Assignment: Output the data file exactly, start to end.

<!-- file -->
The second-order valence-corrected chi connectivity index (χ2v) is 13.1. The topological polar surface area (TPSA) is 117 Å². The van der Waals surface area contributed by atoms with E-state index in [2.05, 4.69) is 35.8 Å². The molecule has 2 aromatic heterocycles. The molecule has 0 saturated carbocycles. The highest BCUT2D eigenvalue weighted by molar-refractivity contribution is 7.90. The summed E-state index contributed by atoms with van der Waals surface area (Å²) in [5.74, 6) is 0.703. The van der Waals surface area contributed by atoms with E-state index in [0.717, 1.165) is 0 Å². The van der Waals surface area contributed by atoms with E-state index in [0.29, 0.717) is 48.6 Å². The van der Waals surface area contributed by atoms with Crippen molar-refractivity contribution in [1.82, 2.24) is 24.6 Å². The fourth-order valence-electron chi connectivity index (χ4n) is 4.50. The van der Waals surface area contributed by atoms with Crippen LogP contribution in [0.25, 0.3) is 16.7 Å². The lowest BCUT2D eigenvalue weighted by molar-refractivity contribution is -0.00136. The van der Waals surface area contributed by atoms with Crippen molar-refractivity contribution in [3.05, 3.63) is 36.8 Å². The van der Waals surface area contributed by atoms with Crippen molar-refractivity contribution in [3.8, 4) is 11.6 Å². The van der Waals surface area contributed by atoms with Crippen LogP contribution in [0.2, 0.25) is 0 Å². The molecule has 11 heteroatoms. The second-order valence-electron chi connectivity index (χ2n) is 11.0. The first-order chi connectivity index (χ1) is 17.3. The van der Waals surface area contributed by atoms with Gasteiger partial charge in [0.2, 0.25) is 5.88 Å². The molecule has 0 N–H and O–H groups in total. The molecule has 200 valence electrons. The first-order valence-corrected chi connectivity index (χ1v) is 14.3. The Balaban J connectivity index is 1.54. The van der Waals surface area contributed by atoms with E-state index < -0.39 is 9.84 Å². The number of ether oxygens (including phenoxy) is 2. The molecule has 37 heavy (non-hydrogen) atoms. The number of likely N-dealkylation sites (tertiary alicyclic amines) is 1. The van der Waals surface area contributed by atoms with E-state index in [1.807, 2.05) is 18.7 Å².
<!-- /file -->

The second-order valence-corrected chi connectivity index (χ2v) is 13.1. The topological polar surface area (TPSA) is 117 Å². The van der Waals surface area contributed by atoms with E-state index in [2.05, 4.69) is 35.8 Å². The molecule has 2 aromatic heterocycles. The molecule has 0 saturated carbocycles. The highest BCUT2D eigenvalue weighted by molar-refractivity contribution is 7.90. The summed E-state index contributed by atoms with van der Waals surface area (Å²) in [5.74, 6) is 0.703. The van der Waals surface area contributed by atoms with E-state index in [0.717, 1.165) is 0 Å². The van der Waals surface area contributed by atoms with E-state index in [0.29, 0.717) is 48.6 Å². The van der Waals surface area contributed by atoms with Crippen molar-refractivity contribution in [1.82, 2.24) is 24.6 Å². The fourth-order valence-electron chi connectivity index (χ4n) is 4.50. The van der Waals surface area contributed by atoms with Crippen LogP contribution in [0.25, 0.3) is 16.7 Å². The lowest BCUT2D eigenvalue weighted by molar-refractivity contribution is -0.00136. The van der Waals surface area contributed by atoms with Crippen molar-refractivity contribution in [3.05, 3.63) is 36.8 Å². The van der Waals surface area contributed by atoms with Crippen molar-refractivity contribution in [3.8, 4) is 11.6 Å². The van der Waals surface area contributed by atoms with Crippen LogP contribution in [0.2, 0.25) is 0 Å². The molecule has 11 heteroatoms. The second-order valence-electron chi connectivity index (χ2n) is 11.0. The first-order chi connectivity index (χ1) is 17.3. The van der Waals surface area contributed by atoms with Gasteiger partial charge in [0.2, 0.25) is 5.88 Å². The molecule has 0 N–H and O–H groups in total. The molecule has 200 valence electrons. The first-order valence-corrected chi connectivity index (χ1v) is 14.3. The Balaban J connectivity index is 1.54. The van der Waals surface area contributed by atoms with E-state index < -0.39 is 9.84 Å². The number of ether oxygens (including phenoxy) is 2. The molecule has 37 heavy (non-hydrogen) atoms. The number of likely N-dealkylation sites (tertiary alicyclic amines) is 1. The van der Waals surface area contributed by atoms with E-state index in [1.807, 2.05) is 18.7 Å².